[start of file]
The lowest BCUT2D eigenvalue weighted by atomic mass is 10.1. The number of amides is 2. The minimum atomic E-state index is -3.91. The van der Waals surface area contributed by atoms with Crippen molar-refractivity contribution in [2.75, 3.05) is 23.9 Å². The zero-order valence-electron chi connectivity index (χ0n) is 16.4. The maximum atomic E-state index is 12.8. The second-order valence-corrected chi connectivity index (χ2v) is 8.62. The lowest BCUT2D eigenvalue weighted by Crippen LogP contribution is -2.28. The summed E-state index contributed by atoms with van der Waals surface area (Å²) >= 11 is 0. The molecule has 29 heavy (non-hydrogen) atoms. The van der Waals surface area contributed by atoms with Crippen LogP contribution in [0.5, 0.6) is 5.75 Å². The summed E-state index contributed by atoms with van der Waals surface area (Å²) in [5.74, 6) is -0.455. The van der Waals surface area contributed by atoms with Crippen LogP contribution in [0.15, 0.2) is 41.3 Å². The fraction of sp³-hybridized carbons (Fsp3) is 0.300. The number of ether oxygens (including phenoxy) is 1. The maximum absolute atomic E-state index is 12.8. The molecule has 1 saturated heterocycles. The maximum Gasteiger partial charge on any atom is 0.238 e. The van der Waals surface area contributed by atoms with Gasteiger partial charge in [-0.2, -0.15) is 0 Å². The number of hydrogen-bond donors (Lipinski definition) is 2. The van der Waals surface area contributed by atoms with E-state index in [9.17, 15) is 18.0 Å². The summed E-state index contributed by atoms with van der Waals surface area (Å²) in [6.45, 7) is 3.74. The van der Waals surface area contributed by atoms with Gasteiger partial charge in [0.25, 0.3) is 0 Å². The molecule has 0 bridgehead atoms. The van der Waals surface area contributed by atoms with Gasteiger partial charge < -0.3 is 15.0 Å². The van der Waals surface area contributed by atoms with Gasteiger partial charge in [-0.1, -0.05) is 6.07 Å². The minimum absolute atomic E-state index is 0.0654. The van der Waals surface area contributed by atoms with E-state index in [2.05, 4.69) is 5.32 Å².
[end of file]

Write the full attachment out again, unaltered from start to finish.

The lowest BCUT2D eigenvalue weighted by atomic mass is 10.1. The number of amides is 2. The minimum atomic E-state index is -3.91. The van der Waals surface area contributed by atoms with Crippen molar-refractivity contribution in [2.75, 3.05) is 23.9 Å². The zero-order valence-electron chi connectivity index (χ0n) is 16.4. The maximum atomic E-state index is 12.8. The second-order valence-corrected chi connectivity index (χ2v) is 8.62. The lowest BCUT2D eigenvalue weighted by Crippen LogP contribution is -2.28. The summed E-state index contributed by atoms with van der Waals surface area (Å²) >= 11 is 0. The molecule has 29 heavy (non-hydrogen) atoms. The van der Waals surface area contributed by atoms with Crippen LogP contribution in [0.5, 0.6) is 5.75 Å². The summed E-state index contributed by atoms with van der Waals surface area (Å²) in [5.74, 6) is -0.455. The van der Waals surface area contributed by atoms with Crippen LogP contribution in [0.15, 0.2) is 41.3 Å². The fraction of sp³-hybridized carbons (Fsp3) is 0.300. The number of ether oxygens (including phenoxy) is 1. The maximum absolute atomic E-state index is 12.8. The molecule has 1 saturated heterocycles. The maximum Gasteiger partial charge on any atom is 0.238 e. The van der Waals surface area contributed by atoms with Gasteiger partial charge in [-0.2, -0.15) is 0 Å². The number of hydrogen-bond donors (Lipinski definition) is 2. The van der Waals surface area contributed by atoms with E-state index in [9.17, 15) is 18.0 Å². The summed E-state index contributed by atoms with van der Waals surface area (Å²) in [6.45, 7) is 3.74. The van der Waals surface area contributed by atoms with Gasteiger partial charge in [0.25, 0.3) is 0 Å². The molecule has 0 bridgehead atoms. The van der Waals surface area contributed by atoms with Gasteiger partial charge < -0.3 is 15.0 Å². The van der Waals surface area contributed by atoms with Gasteiger partial charge in [-0.1, -0.05) is 6.07 Å². The minimum absolute atomic E-state index is 0.0654. The van der Waals surface area contributed by atoms with E-state index in [2.05, 4.69) is 5.32 Å².